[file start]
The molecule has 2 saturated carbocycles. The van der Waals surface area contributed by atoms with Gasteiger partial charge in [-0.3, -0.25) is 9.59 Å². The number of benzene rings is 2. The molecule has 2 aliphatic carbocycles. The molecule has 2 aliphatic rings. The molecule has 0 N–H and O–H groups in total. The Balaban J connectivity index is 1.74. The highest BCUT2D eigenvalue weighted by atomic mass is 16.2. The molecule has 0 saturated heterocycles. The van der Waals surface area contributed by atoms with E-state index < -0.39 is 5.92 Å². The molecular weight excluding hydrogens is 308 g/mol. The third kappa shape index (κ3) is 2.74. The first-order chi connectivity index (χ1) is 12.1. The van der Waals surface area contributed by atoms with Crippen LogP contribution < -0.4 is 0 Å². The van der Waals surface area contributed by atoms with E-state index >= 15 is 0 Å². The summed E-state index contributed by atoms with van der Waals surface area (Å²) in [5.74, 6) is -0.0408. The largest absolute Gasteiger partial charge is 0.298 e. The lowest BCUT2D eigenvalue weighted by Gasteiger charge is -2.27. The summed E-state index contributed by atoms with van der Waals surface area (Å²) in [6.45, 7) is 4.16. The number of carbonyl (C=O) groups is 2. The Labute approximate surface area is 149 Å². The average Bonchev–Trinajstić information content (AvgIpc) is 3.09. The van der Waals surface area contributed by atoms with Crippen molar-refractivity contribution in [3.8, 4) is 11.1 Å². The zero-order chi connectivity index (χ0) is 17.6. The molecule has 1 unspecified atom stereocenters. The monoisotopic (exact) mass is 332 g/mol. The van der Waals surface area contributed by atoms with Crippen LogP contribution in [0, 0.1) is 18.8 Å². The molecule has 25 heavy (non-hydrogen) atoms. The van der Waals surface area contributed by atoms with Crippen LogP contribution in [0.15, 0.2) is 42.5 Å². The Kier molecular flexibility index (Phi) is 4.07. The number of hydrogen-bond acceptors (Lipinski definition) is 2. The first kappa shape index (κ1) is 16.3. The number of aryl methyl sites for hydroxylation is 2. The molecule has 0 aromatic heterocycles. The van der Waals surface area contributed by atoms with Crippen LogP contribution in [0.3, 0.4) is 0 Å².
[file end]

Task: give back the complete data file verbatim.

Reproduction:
The molecule has 2 saturated carbocycles. The van der Waals surface area contributed by atoms with Gasteiger partial charge in [-0.3, -0.25) is 9.59 Å². The number of benzene rings is 2. The molecule has 2 aliphatic carbocycles. The molecule has 2 aliphatic rings. The molecule has 0 N–H and O–H groups in total. The Balaban J connectivity index is 1.74. The highest BCUT2D eigenvalue weighted by atomic mass is 16.2. The molecule has 0 saturated heterocycles. The van der Waals surface area contributed by atoms with E-state index < -0.39 is 5.92 Å². The molecular weight excluding hydrogens is 308 g/mol. The third kappa shape index (κ3) is 2.74. The first-order chi connectivity index (χ1) is 12.1. The van der Waals surface area contributed by atoms with Crippen LogP contribution < -0.4 is 0 Å². The van der Waals surface area contributed by atoms with E-state index >= 15 is 0 Å². The summed E-state index contributed by atoms with van der Waals surface area (Å²) in [5.74, 6) is -0.0408. The largest absolute Gasteiger partial charge is 0.298 e. The lowest BCUT2D eigenvalue weighted by Gasteiger charge is -2.27. The summed E-state index contributed by atoms with van der Waals surface area (Å²) in [6.45, 7) is 4.16. The number of carbonyl (C=O) groups is 2. The Labute approximate surface area is 149 Å². The average Bonchev–Trinajstić information content (AvgIpc) is 3.09. The van der Waals surface area contributed by atoms with Crippen molar-refractivity contribution in [3.8, 4) is 11.1 Å². The zero-order chi connectivity index (χ0) is 17.6. The molecule has 1 unspecified atom stereocenters. The monoisotopic (exact) mass is 332 g/mol. The van der Waals surface area contributed by atoms with Crippen LogP contribution in [0, 0.1) is 18.8 Å². The molecule has 25 heavy (non-hydrogen) atoms. The van der Waals surface area contributed by atoms with Crippen LogP contribution in [0.15, 0.2) is 42.5 Å². The Kier molecular flexibility index (Phi) is 4.07. The number of hydrogen-bond acceptors (Lipinski definition) is 2. The first kappa shape index (κ1) is 16.3. The number of aryl methyl sites for hydroxylation is 2. The molecule has 0 aromatic heterocycles. The van der Waals surface area contributed by atoms with Crippen LogP contribution in [0.3, 0.4) is 0 Å².